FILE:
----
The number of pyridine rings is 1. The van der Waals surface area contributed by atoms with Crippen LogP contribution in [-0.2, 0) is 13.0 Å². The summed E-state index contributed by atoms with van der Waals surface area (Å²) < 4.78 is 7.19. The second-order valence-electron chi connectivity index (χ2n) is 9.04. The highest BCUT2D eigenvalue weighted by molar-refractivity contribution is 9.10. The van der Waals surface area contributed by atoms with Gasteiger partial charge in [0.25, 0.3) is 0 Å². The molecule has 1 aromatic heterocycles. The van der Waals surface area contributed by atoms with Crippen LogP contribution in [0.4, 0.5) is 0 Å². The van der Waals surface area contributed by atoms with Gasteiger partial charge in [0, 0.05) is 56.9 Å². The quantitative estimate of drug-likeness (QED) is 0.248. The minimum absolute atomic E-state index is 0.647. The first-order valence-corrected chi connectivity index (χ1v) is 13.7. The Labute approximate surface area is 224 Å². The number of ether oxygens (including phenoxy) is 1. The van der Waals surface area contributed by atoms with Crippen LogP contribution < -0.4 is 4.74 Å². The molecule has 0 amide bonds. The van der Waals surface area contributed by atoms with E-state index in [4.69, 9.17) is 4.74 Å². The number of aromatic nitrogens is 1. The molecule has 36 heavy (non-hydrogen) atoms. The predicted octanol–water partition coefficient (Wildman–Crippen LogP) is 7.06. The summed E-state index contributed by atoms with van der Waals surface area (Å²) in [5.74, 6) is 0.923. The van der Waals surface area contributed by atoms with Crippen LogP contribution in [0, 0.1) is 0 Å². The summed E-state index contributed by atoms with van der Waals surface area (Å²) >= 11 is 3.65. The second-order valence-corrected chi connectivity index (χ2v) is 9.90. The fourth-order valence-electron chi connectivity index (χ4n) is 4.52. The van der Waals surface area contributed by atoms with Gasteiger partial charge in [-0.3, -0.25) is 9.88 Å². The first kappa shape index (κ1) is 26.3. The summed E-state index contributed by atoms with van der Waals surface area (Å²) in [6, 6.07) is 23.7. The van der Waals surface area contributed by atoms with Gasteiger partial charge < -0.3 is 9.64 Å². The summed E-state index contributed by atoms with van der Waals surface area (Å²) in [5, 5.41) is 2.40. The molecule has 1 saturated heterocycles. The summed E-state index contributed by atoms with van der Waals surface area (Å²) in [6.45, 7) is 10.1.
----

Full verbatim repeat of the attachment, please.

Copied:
The number of pyridine rings is 1. The van der Waals surface area contributed by atoms with Crippen LogP contribution in [-0.2, 0) is 13.0 Å². The summed E-state index contributed by atoms with van der Waals surface area (Å²) < 4.78 is 7.19. The second-order valence-electron chi connectivity index (χ2n) is 9.04. The highest BCUT2D eigenvalue weighted by molar-refractivity contribution is 9.10. The van der Waals surface area contributed by atoms with Gasteiger partial charge in [0.25, 0.3) is 0 Å². The molecule has 1 aromatic heterocycles. The van der Waals surface area contributed by atoms with Crippen LogP contribution in [0.4, 0.5) is 0 Å². The van der Waals surface area contributed by atoms with Gasteiger partial charge in [0, 0.05) is 56.9 Å². The quantitative estimate of drug-likeness (QED) is 0.248. The minimum absolute atomic E-state index is 0.647. The first-order valence-corrected chi connectivity index (χ1v) is 13.7. The Labute approximate surface area is 224 Å². The number of ether oxygens (including phenoxy) is 1. The van der Waals surface area contributed by atoms with Crippen LogP contribution < -0.4 is 4.74 Å². The molecule has 0 amide bonds. The van der Waals surface area contributed by atoms with E-state index in [4.69, 9.17) is 4.74 Å². The number of aromatic nitrogens is 1. The molecule has 36 heavy (non-hydrogen) atoms. The predicted octanol–water partition coefficient (Wildman–Crippen LogP) is 7.06. The summed E-state index contributed by atoms with van der Waals surface area (Å²) in [5.74, 6) is 0.923. The van der Waals surface area contributed by atoms with Crippen LogP contribution in [0, 0.1) is 0 Å². The summed E-state index contributed by atoms with van der Waals surface area (Å²) >= 11 is 3.65. The second-order valence-corrected chi connectivity index (χ2v) is 9.90. The fourth-order valence-electron chi connectivity index (χ4n) is 4.52. The van der Waals surface area contributed by atoms with Gasteiger partial charge in [-0.3, -0.25) is 9.88 Å². The first kappa shape index (κ1) is 26.3. The summed E-state index contributed by atoms with van der Waals surface area (Å²) in [6, 6.07) is 23.7. The van der Waals surface area contributed by atoms with Gasteiger partial charge < -0.3 is 9.64 Å². The summed E-state index contributed by atoms with van der Waals surface area (Å²) in [5, 5.41) is 2.40. The molecule has 1 saturated heterocycles. The summed E-state index contributed by atoms with van der Waals surface area (Å²) in [6.45, 7) is 10.1.